I’ve had a few Gerard Hoffnung references and pieces here lately, and in one of them I mentioned how he was sort of a precursor (or even likely an inspiration) to Peter Schickele -- pronounced Shick-uh-lee. And I realized that many people probably don't know him either -- though I suspect more will, since he’s much more recent and had many successful albums and even performed live with symphony orchestras for years.
He joking went by “Prof. Peter Schickele,” whose career was supposedly dedicated to the work of P.D.Q. Bach, the fictitious illegitimate son of J.S. Bach. (Schickele’s reasoning was that Bach has so many legitimate children, what’s one more?)
Though it helps to have an understanding of classical music to get his humor in full, what’s more important is to haven an appreciation of it. (The latter is my category…) Like Hoffnung, would often use using odd objects as musical instruments in his “discovered” pieces by P.D.Q. Bach.
Like Hoffnung, too, not everyone will Schickele/P.D.Q. Bach, because their work is focused on a specific area, that being classical music. As such, they’re sort of in the vein, as well, of Victor Borge or even closer to the joyous Anna Russell who toured for decades, most famously given comedy “lectures” on things like “How to Write a Gilbert and Sullivan Operetta” and analyzing Wagner’s Ring Cycle. Though Borge and Russell were more “traditional-ish” comedians.
If you don’t know Schickele’s work – but even if you do -- I will toss in what is easly my favorite of his works – and probably his most popular – Beethoven’s 5th Symphony presented like the broadcast of a football game, “Orchestra vs. conductor,” complete with referee, play-by-play announcer and color analyst.
I’m going to provide two separate links to it, for reasons I’ll explain. This first is the version he made for his album, P.D.Q. Bach On the Air. It’s wonderful.
Schickele would also perform this in concert, which I saw once. (A friend worked for the Los Angeles Philharmonic, and invited me to the rehearsal of it…) This is a video of the piece , which in some ways in a lot more fun than the album version, since it has the visuals – like all the orchestra members with numbers on their backs, cheerleaders, a penalty box, and many other bits thrown in that you couldn’t possibly do on a record -- but I think the comic timing on the album is significantly better. (But also, this in-concert video starts late and leaves out the introduction that sets the piece up.) However, I’m going to post it for those who prefer to watch it performed. BUT -- if you do decide to watch the live concert video, I’d still suggest listening to the album introduction up to the point of when the announcers call out, “And they’re off!!” – and then switch over to the in-concert video. The intro is only about a minute, but it helps, I think.) For that matter, I found that it’s fun even watching them both. The album version is impeccable for the timing and performance – but watching the concert version afterwards adds a lot of visual fun.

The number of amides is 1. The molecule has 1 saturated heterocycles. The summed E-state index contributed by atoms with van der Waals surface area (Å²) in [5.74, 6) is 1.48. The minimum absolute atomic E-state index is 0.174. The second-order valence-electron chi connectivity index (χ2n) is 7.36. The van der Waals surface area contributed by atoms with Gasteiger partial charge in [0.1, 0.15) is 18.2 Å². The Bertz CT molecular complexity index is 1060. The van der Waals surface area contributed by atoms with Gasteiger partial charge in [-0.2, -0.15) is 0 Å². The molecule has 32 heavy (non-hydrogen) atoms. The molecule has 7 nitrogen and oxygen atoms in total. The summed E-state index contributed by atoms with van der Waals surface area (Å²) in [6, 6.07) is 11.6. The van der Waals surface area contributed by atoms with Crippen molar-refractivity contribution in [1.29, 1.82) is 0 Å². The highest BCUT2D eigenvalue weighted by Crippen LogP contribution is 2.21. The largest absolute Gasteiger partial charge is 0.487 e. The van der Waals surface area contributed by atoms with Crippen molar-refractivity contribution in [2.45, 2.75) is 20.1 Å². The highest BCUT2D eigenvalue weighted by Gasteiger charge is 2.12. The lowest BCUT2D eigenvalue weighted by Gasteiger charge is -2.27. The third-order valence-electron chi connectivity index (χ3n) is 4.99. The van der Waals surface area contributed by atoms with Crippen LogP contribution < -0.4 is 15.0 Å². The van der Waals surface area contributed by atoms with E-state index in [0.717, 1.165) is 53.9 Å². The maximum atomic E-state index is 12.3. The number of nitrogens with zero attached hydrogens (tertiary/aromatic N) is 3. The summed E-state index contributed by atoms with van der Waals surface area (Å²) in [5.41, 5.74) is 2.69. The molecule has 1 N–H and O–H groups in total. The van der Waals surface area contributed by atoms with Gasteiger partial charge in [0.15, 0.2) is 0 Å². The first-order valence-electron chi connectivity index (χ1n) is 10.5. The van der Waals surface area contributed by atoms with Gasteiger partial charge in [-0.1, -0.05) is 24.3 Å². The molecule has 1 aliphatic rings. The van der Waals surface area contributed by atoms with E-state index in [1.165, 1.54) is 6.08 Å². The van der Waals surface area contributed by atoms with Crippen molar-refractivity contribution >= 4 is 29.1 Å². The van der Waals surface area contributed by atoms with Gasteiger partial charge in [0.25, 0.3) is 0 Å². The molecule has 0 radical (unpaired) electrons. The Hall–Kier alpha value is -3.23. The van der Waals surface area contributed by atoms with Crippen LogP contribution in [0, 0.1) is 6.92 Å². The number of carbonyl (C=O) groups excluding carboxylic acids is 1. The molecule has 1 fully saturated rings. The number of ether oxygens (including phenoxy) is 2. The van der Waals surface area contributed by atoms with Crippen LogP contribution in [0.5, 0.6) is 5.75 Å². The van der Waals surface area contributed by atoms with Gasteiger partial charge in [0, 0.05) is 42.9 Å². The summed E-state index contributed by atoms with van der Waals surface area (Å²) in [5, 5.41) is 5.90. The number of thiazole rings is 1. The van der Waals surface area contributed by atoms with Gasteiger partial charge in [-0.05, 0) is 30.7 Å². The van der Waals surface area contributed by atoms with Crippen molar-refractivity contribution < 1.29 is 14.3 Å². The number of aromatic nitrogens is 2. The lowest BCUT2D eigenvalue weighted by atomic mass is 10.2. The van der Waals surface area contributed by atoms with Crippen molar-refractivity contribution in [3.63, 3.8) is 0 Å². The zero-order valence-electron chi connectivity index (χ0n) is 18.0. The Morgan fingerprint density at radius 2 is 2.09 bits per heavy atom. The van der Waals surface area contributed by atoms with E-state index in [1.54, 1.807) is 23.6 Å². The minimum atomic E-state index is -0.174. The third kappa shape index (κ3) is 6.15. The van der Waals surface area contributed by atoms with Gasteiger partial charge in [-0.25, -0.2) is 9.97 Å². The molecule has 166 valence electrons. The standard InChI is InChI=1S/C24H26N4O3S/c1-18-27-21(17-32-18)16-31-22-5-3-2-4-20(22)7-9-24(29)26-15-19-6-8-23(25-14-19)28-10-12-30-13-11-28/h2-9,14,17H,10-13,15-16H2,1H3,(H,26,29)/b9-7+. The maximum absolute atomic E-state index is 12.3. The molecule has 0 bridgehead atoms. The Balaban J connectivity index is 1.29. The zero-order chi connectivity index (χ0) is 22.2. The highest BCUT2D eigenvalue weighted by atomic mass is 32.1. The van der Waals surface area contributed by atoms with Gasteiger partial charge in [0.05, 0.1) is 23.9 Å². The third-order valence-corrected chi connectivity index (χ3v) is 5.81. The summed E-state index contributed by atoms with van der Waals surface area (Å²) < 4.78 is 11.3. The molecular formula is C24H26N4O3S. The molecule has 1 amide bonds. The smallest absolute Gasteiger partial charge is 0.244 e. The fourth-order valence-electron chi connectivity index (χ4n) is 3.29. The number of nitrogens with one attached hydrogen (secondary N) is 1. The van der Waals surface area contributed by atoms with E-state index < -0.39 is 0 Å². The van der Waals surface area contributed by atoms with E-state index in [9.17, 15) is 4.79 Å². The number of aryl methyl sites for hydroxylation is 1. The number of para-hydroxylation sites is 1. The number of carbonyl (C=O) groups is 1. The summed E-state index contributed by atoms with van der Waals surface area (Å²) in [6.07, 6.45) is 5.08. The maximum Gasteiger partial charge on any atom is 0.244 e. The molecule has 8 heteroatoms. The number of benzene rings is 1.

Robert J. Elisberg is a political commentator, screenwriter, novelist, tech writer and also some other things that I just tend to keep forgetting.
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